The defendant asked the witness if she saw anything on the jeans, and stated she washed the jeans.  The witness stated the defendant stated she didn’t know if there was blood on the jeans or not.  The witness advised she could not see anything that appeared to be blood on the jeans, but asked the defendant why she washed the jeans and stated the defendant could get in trouble for washing the jeans.

Authorities found the jeans in Fucci’s bedroom.

“The blue jeans tested positive for the presence of blood,” the warrant states near its conclusion.  “Additionally, the drain of the bathroom sink in which the above-named defendant was observed scrubbing the blue jeans tested positive for the presence of blood.”

Smith’s exact charge is listed in jail records as a violation of Florida Statute 918.13, tampering with or fabricating physical evidence.  It reads:

(1) No person, knowing that a criminal trial or proceeding or an investigation by a duly constituted prosecuting authority, law enforcement agency, grand jury or legislative committee of this state is pending or is about to be instituted, shall:

(a) Alter, destroy, conceal, or remove any record, document, or thing with the purpose to impair its verity or availability in such proceeding or investigation; or

(b) Make, present, or use any record, document, or thing, knowing it to be false.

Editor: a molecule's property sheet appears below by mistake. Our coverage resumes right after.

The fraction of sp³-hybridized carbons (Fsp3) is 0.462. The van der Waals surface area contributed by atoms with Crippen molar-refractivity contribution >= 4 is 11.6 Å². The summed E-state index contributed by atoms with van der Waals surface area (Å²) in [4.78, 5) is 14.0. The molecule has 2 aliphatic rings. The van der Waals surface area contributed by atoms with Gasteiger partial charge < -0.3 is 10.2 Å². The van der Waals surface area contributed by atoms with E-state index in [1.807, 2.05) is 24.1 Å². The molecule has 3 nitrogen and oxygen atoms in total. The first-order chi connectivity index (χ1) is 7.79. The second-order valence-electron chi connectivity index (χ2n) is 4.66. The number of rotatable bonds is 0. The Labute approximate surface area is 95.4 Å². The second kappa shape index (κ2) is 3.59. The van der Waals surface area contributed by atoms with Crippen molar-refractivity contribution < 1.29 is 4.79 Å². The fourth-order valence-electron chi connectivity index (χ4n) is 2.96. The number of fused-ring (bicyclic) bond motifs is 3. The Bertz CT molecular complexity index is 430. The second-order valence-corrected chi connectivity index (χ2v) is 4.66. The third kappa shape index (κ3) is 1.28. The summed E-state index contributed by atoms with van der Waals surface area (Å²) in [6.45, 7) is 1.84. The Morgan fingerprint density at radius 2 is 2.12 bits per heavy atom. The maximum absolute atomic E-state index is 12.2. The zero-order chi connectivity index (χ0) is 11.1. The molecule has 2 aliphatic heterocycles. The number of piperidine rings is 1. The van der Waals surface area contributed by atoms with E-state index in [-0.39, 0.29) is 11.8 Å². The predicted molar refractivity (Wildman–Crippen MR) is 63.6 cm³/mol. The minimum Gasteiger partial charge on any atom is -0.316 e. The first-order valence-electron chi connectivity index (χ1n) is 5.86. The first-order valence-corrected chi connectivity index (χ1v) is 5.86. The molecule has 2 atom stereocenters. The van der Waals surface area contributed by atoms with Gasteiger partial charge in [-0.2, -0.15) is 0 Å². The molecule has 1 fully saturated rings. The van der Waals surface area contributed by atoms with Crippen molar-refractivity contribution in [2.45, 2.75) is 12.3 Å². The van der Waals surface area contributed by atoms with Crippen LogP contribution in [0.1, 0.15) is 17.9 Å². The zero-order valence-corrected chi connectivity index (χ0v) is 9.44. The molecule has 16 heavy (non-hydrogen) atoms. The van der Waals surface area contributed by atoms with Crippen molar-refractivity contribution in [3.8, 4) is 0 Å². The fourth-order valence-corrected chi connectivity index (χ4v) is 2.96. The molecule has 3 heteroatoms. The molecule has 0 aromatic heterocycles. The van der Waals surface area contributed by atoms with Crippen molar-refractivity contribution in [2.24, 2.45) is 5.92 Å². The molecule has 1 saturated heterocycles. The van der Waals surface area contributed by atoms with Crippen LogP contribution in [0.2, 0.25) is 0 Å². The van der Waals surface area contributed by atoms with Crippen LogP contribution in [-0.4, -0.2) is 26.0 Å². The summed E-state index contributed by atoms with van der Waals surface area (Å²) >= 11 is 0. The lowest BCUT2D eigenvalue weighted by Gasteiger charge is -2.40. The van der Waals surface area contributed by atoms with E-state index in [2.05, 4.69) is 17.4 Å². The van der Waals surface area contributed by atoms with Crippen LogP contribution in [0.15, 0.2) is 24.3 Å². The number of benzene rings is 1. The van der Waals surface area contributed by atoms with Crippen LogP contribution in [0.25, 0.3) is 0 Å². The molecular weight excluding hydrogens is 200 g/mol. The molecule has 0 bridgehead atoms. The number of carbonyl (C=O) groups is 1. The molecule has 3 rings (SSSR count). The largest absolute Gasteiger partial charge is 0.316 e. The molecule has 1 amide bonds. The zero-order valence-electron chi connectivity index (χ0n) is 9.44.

The alleged crime is a third-degree felony generally punishable by up to five years in prison and a fine of $5,000, though many other factors can influence any possible punishment.

Court documents say Fucci changed his story several times when interviewed by investigators about exactly what happened to Bailey.  He eventually admitted, those documents say, to walking with Bailey, arguing with her, and then “forcefully” pushing her to the ground where she struck her head.

Authorities recovered Bailey’s body three tenths of a mile from Fucci’s home.

Law&Crime’s pervious coverage of the case is here.

Read Smith’s arrest warrant below:

Read some of Fucci’s case file below:

[Editor’s note:  this piece, which began as a breaking news report, has been substantially updated.]

[all images via the St. Johns County Sheriff’s Office]

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Aaron Keller holds a juris doctor degree from the University of New Hampshire School of Law and a broadcast journalism degree from Syracuse University. He is a former anchor and executive producer for the Law&Crime Network and is now deputy editor-in-chief for the Law&Crime website. DISCLAIMER:  This website is for general informational purposes only. You should not rely on it for legal advice. Reading this site or interacting with the author via this site does not create an attorney-client relationship. This website is not a substitute for the advice of an attorney. Speak to a competent lawyer in your jurisdiction for legal advice and representation relevant to your situation.